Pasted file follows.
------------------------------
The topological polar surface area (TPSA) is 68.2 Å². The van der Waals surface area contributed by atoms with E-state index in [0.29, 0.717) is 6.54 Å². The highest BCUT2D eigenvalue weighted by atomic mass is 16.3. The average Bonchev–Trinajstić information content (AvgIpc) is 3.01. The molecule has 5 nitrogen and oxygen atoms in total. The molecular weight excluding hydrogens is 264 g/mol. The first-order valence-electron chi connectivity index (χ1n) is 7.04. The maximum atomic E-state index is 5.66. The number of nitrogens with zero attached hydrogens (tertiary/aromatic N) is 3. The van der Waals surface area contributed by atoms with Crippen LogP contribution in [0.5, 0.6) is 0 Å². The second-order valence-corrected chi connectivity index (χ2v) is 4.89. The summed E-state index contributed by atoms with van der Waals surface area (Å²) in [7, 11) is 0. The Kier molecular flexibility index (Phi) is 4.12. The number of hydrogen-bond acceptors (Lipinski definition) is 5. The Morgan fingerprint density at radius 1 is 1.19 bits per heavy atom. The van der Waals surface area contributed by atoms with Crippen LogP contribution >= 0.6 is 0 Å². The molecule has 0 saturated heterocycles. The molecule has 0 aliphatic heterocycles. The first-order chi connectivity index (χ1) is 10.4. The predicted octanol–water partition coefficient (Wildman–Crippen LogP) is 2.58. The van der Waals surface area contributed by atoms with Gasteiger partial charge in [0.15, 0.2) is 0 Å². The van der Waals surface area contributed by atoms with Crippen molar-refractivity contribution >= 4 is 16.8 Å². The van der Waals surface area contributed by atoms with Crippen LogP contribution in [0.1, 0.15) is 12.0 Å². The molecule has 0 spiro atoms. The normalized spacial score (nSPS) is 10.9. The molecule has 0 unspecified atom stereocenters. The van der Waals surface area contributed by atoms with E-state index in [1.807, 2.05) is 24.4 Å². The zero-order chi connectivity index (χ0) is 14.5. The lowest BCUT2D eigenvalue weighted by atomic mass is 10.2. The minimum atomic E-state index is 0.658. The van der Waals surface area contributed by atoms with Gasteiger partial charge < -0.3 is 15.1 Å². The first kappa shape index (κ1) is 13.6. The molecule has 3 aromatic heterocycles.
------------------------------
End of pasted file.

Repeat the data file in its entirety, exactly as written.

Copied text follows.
The topological polar surface area (TPSA) is 68.2 Å². The van der Waals surface area contributed by atoms with E-state index in [0.29, 0.717) is 6.54 Å². The highest BCUT2D eigenvalue weighted by atomic mass is 16.3. The average Bonchev–Trinajstić information content (AvgIpc) is 3.01. The molecule has 5 nitrogen and oxygen atoms in total. The molecular weight excluding hydrogens is 264 g/mol. The first-order valence-electron chi connectivity index (χ1n) is 7.04. The maximum atomic E-state index is 5.66. The number of nitrogens with zero attached hydrogens (tertiary/aromatic N) is 3. The van der Waals surface area contributed by atoms with Crippen LogP contribution in [0.5, 0.6) is 0 Å². The second-order valence-corrected chi connectivity index (χ2v) is 4.89. The summed E-state index contributed by atoms with van der Waals surface area (Å²) in [7, 11) is 0. The Kier molecular flexibility index (Phi) is 4.12. The number of hydrogen-bond acceptors (Lipinski definition) is 5. The Morgan fingerprint density at radius 1 is 1.19 bits per heavy atom. The van der Waals surface area contributed by atoms with Crippen LogP contribution >= 0.6 is 0 Å². The molecule has 0 saturated heterocycles. The molecule has 0 aliphatic heterocycles. The first-order chi connectivity index (χ1) is 10.4. The predicted octanol–water partition coefficient (Wildman–Crippen LogP) is 2.58. The van der Waals surface area contributed by atoms with Gasteiger partial charge in [0.15, 0.2) is 0 Å². The van der Waals surface area contributed by atoms with Crippen molar-refractivity contribution >= 4 is 16.8 Å². The van der Waals surface area contributed by atoms with Crippen LogP contribution in [0.1, 0.15) is 12.0 Å². The molecule has 0 spiro atoms. The normalized spacial score (nSPS) is 10.9. The molecule has 0 unspecified atom stereocenters. The van der Waals surface area contributed by atoms with E-state index in [1.807, 2.05) is 24.4 Å². The zero-order chi connectivity index (χ0) is 14.5. The lowest BCUT2D eigenvalue weighted by atomic mass is 10.2. The minimum atomic E-state index is 0.658. The van der Waals surface area contributed by atoms with Gasteiger partial charge < -0.3 is 15.1 Å². The first kappa shape index (κ1) is 13.6. The molecule has 3 aromatic heterocycles.